The Iron Dragon’s Daughter by Michael Swanwick
“The changeling’s decision to steal a dragon and escape was born, though she did not know it then, the night the children met to plot the death of their supervisor.”
I can remember vividly the feelings of wonder and amazement I had on reading The Iron Dragon’s Daughter for the first time. Here was a book packed with inventiveness, over-stuffed with bold ideas, unafraid to play with and subvert any Fantasy tropes it came across, right down to the idea that Fantasy fiction is escapism. Traditional Fantasy staples such as fairies, elves and magic are mixed seamlessly into a world of shopping malls, drugs and frank depictions of sex. Dwarves and fay have to deal with life under the strict social hierarchy imposed by the high elves. Magical creatures face the existential horror of a harsh and meaningless universe. Nowhere is the book’s bold mixture of genres and ideas better demonstrated than in the Iron Dragon of the title, a hybrid of the proud, manipulative dragons of Fantasy and the cold malevolent AI of science fiction. Revisited now it’s just as unclassifiable, a radical reconfiguring of what Fantasy is capable of, and an incredible display of depth of imagination and worldbuilding.
The book follows the life of its protagonist, Jane Alderberry, a human changeling who has been kidnapped and brought to the higher world of faerie, where she is put to work in the factory that makes the Iron Dragons, children being small enough to crawl through and clean the beasts’ metal innards. She makes a pact with one of the Iron Dragons, Melanchthon, and together they escape. Jane then finds herself out in the wider world, where she must go to school with fairies, elves, trolls, study alchemy at university, and then work her way into elf high society. As Jane navigates the trials of adolescent and young adult life, from difficult relationships to jealousy with friends, she also has to concern herself with avoiding the authorities who want to send her back to the factory, understand the upsetting visions she has of another life in the world of humans, and figure out what she truly pledged to Melanchthon in their pact.
The Iron Dragon’s Daughter is filled with inventive ideas and beautifully conceived set-pieces, from the Dickensian dragon factory guarder by a time clock that rapidly ages and kills those who don’t clock in or out of work, to the magical elf shopping malls where time is frozen for the shoppers, to the gargoyle-infested towers of the university. Swanwick manages to unify all these disparate settings and the range of different tones he uses for each part by focusing on the mundane, the grimy, the lived-in. This makes what could have felt like a hopelessly sprawling book feel vividly realistic, as Swanwick explores the squalid and dangerous working conditions of the children in the factory, the petty rivalries of school and the realities Jane faces growing up in poverty – as she’s a fugitive she has to live in the Iron Dragon’s cockpit and steal much of what she needs, and Jane growing into her sexuality whilst struggling to pay tuition fees at university.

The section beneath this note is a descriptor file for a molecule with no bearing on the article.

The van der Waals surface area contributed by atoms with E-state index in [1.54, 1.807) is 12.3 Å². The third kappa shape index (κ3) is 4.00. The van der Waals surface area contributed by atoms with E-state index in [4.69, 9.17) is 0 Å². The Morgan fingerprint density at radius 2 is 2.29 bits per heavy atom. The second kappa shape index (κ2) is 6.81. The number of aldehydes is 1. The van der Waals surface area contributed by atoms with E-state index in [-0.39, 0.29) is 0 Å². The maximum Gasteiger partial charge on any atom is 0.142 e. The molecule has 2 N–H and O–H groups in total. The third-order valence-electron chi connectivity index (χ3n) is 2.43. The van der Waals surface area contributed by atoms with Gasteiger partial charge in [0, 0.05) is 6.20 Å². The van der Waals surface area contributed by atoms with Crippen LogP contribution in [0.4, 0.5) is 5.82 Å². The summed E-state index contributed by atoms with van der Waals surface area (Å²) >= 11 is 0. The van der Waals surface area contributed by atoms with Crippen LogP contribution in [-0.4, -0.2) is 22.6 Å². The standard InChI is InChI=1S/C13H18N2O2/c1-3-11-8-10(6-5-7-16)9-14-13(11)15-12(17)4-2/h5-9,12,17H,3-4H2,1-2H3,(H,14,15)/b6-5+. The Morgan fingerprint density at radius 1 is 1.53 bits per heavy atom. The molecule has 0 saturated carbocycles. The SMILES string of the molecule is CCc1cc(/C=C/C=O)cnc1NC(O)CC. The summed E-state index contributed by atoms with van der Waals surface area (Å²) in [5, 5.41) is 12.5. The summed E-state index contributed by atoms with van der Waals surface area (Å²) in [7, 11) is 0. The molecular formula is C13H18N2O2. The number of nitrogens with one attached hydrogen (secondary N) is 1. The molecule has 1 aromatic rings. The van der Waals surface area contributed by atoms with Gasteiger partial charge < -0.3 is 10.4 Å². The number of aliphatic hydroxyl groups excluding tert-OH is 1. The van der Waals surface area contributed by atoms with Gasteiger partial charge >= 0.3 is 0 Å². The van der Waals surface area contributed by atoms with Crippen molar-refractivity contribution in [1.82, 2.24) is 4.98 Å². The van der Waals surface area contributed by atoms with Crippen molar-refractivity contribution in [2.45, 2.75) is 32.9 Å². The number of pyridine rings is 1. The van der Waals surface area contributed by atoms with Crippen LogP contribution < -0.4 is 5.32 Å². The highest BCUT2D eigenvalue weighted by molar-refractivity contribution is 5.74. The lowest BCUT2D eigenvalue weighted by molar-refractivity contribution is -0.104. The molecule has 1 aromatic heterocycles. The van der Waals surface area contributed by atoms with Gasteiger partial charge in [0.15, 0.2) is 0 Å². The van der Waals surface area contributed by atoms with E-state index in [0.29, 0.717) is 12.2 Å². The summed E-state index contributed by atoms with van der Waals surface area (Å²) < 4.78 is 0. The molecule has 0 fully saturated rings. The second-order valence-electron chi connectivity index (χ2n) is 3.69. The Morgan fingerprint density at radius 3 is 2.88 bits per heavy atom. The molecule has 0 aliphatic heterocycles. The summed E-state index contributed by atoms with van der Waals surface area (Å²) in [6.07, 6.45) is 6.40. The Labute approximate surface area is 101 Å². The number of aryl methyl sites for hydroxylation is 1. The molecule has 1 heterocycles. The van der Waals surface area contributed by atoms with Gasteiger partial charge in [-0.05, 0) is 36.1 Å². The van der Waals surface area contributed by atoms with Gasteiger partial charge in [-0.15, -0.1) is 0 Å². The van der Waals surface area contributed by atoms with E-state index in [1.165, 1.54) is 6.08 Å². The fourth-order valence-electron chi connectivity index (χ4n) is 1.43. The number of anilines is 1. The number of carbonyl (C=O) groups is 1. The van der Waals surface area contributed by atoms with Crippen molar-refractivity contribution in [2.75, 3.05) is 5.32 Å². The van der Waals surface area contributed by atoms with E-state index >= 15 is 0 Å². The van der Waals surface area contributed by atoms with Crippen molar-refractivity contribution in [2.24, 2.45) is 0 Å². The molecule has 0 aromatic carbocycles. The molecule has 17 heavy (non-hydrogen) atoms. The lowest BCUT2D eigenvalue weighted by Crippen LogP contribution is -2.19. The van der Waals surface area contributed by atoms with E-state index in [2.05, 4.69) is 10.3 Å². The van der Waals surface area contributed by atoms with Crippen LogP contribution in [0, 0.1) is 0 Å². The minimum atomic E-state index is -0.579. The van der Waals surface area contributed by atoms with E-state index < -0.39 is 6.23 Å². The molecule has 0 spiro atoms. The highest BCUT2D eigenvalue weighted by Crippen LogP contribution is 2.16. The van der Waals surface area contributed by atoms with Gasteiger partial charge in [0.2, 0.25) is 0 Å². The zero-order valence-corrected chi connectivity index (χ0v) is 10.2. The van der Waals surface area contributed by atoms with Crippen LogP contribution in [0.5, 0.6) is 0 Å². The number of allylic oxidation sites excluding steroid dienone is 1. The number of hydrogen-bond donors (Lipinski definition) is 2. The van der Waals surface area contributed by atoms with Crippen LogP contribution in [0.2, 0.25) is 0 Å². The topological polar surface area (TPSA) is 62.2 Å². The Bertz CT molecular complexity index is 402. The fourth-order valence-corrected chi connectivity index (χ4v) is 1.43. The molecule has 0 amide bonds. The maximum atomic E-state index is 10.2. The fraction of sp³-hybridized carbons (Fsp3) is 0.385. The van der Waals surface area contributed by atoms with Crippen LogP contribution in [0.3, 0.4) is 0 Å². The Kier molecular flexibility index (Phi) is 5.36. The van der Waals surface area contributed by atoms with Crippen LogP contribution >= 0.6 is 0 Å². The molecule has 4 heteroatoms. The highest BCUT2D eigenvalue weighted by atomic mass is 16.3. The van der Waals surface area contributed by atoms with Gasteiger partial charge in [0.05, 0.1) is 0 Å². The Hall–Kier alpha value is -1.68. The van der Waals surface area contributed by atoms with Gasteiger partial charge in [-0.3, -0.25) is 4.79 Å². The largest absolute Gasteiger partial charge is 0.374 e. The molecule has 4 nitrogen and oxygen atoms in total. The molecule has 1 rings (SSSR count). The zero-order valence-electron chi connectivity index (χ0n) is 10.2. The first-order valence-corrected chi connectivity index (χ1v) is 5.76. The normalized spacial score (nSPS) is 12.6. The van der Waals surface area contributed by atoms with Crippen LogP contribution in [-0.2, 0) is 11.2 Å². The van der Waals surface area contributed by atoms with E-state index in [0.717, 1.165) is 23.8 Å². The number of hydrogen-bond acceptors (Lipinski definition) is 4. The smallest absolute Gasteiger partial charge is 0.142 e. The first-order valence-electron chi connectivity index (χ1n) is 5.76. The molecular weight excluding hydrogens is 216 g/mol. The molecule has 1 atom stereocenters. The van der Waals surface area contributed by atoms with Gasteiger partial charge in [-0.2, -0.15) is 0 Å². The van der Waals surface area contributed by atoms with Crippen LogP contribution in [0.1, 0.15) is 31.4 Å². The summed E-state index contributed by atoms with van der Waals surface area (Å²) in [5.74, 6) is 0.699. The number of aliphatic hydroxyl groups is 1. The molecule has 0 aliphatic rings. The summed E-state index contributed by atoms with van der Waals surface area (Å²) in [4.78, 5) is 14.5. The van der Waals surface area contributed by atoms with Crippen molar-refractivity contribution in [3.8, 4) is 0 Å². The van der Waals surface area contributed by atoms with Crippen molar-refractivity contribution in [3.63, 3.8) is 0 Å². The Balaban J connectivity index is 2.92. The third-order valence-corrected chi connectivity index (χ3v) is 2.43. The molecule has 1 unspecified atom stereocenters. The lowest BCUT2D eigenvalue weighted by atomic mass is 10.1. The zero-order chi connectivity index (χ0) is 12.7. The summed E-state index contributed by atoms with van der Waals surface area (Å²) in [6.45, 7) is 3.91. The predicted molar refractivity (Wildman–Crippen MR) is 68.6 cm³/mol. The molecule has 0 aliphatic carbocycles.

The book is shot through with a dark streak of existential despair, unusually for a Fantasy novel. The Iron Dragon’s Daughter is smartly cynical, and uses Fantasy tropes to force Jane and the reader to confront their assumptions. Whilst destiny is a force that plays a large role in many Fantasy books, when Jane, having learned about astrology in class, asks her tutor what role the planets and stars play in shaping destiny, he tells her in no uncertain terms that they don’t, and that both destiny and free will are illusions. It is a powerful moment, and a crucial part of Jane’s education, as she is brought to question what she is being taught by her teachers. Similarly, although the book features sex magic, Swanwick has a witch disavow Jane of the notion of the mysticism of feminine sexuality through her coarseness and vulgarity as she dispenses sensible, practical advice. These themes are raised to fever pitch in the scenes in which Melanchthon reveals his plan to Jane to kill the Goddess, the deity worshipped by the people in the book, as the dragon tells Jane that the harsh realities of her life can only be explained by an at best indifferent, at worst malevolent deity, and later when he tells her that the Goddess doesn’t exist, and his plan is to destroy the entire universe. However, before the book gets too cynical, Swanwick is able to invoke a different Fantasy trope – that dragons frequently lie to manipulate others – and reveals a truth more complicated and nuanced than Melanchthon’s petty and bitter rage is capable of acknowledging, in which the Goddess, destiny and human agency can all play a part.